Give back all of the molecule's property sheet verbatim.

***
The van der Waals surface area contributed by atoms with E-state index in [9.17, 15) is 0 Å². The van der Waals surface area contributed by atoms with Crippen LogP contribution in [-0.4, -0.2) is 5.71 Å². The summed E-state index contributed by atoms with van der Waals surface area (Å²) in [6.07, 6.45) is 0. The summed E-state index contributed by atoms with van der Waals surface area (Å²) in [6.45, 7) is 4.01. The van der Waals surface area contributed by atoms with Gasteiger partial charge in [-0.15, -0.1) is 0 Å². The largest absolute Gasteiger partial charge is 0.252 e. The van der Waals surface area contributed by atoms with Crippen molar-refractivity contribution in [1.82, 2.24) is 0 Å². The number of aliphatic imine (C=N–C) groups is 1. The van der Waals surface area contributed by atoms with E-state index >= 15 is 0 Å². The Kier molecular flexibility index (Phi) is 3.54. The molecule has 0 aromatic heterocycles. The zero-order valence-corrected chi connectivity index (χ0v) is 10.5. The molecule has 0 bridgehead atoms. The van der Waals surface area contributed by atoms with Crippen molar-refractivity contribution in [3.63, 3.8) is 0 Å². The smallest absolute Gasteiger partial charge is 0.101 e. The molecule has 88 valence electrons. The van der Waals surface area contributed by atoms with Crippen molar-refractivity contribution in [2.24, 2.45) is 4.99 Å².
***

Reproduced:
The van der Waals surface area contributed by atoms with E-state index in [9.17, 15) is 0 Å². The van der Waals surface area contributed by atoms with Crippen LogP contribution in [-0.4, -0.2) is 5.71 Å². The summed E-state index contributed by atoms with van der Waals surface area (Å²) in [6.07, 6.45) is 0. The summed E-state index contributed by atoms with van der Waals surface area (Å²) in [6.45, 7) is 4.01. The van der Waals surface area contributed by atoms with Gasteiger partial charge in [-0.15, -0.1) is 0 Å². The largest absolute Gasteiger partial charge is 0.252 e. The van der Waals surface area contributed by atoms with Crippen molar-refractivity contribution in [1.82, 2.24) is 0 Å². The number of aliphatic imine (C=N–C) groups is 1. The van der Waals surface area contributed by atoms with E-state index >= 15 is 0 Å². The Kier molecular flexibility index (Phi) is 3.54. The molecule has 0 aromatic heterocycles. The zero-order valence-corrected chi connectivity index (χ0v) is 10.5. The molecule has 0 bridgehead atoms. The van der Waals surface area contributed by atoms with Crippen molar-refractivity contribution in [3.63, 3.8) is 0 Å². The smallest absolute Gasteiger partial charge is 0.101 e. The molecule has 88 valence electrons. The van der Waals surface area contributed by atoms with Crippen molar-refractivity contribution in [2.24, 2.45) is 4.99 Å².